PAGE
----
mean,stdev = lbs.corner_background(test)
print("the average in the corners is %.0f gray levels" % mean)
print("the std dev in the corners is %.0f gray levels" % stdev)
print("the default corner threshold will be %.0f gray levels" % (mean+3*stdev))
_images/01a-Background_11_0.png
the average in the corners is 4 gray levels
the std dev in the corners is 5 gray levels
the default corner threshold will be 18 gray levels

Now remove the estimate of the background obtained from the corners.

[6]:
plt.subplots(1,2,figsize=(10,3))

plt.subplot(1,2,1)
plt.imshow(test)
plt.title('Original')
plt.xticks([])
plt.yticks([])
plt.colorbar()

plt.subplot(1,2,2)
corner = lbs.corner_subtract(test)
plt.imshow(corner)
plt.title('Corner Background Removed')
plt.xticks([])
plt.yticks([])
plt.colorbar()
plt.show()
_images/01a-Background_13_0.png

Background algorithm used by lbs.beam_size()

We follow the ISO 11146-3 guidelines:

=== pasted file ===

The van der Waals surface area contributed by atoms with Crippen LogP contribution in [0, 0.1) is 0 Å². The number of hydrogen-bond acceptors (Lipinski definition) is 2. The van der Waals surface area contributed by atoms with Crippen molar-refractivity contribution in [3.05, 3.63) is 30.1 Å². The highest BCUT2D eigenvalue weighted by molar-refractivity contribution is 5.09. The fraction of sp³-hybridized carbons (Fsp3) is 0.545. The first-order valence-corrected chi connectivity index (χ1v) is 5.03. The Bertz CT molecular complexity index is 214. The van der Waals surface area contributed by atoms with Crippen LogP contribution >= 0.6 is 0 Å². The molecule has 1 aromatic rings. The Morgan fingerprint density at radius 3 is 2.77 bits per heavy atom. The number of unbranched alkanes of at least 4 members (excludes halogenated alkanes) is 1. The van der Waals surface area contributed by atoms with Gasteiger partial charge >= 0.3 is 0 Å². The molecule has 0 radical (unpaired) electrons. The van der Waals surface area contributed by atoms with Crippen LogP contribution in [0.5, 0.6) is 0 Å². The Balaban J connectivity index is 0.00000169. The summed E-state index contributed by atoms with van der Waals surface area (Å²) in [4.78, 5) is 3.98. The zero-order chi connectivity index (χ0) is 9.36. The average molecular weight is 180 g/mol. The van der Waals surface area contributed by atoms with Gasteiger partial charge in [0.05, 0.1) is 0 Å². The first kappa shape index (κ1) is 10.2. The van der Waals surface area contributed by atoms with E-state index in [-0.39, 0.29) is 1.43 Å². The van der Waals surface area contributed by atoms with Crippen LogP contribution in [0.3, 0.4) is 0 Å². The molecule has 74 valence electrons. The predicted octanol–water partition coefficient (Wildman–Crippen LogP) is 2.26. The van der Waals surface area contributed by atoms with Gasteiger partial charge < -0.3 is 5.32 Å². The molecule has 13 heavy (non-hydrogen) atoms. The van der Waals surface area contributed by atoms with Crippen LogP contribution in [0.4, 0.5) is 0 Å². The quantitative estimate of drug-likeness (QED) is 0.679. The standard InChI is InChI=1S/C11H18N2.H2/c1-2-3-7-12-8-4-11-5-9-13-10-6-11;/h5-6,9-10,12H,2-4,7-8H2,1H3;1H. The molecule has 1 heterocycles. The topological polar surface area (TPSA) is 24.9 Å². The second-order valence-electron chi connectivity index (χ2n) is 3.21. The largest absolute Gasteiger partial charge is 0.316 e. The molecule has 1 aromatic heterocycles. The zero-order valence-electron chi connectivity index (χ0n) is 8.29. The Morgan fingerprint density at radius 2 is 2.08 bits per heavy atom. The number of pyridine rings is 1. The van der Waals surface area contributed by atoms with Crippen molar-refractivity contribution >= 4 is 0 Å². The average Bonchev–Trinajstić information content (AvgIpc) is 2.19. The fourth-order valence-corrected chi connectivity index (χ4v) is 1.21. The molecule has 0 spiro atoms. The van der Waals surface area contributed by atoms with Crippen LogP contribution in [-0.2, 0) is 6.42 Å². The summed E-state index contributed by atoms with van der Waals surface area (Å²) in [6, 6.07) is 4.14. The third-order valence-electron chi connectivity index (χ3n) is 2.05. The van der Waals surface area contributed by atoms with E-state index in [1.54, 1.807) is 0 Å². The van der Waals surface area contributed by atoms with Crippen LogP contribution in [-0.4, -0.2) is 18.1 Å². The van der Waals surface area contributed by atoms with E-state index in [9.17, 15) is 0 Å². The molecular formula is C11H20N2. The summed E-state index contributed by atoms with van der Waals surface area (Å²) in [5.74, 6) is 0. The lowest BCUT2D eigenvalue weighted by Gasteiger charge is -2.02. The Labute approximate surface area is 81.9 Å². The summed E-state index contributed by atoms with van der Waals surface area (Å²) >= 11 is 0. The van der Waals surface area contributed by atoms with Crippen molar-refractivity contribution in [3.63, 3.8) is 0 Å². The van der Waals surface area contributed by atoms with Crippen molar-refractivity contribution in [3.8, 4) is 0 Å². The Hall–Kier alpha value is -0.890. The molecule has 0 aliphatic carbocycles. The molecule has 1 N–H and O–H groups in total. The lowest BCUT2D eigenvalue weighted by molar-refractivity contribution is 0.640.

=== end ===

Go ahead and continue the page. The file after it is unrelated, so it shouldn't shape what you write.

Since the beam's centroid, orientation and widths are initially unknown, the procedure starts with an approximation for the integration area. The approximation should include the beam's extent, orientation and position. Using this integration area, initial values for the beam position, size and orientation are obtained which are used to redefine the integration area. From the new integration area, new values for the beam size, orientation and position are calculated. This procedure shall be
repeated until convergence of the results is obtained.

The initial beam parameters are extracted from the entire image with the background removed (using the corner method). New parameters are then calculated using the appropriate integration area. The process is repeated until convergence.

Example

First import the 16 images

[7]:
# pixel size in mm for the camera
pixel_size_µm = 3.75 # microns

# array of distances at which images were collected
z2 = np.array([200,300,400,420,470,490,500,520,540,550,570,590,600,650,700,800]) #mm

# array of filenames associated with each image
fn2 = [repo + ("k-%dmm.png" % number) for number in z2]

# read them all into memory
test_img = [imageio.imread(fn) for fn in fn2]

Find beam sizes for each image using default settings

The lbs.beam_size() algorithm works on most files without modification. Notice the change in range on the color bars between the original and after background was removed — in this case the background was about 40% of the maximum!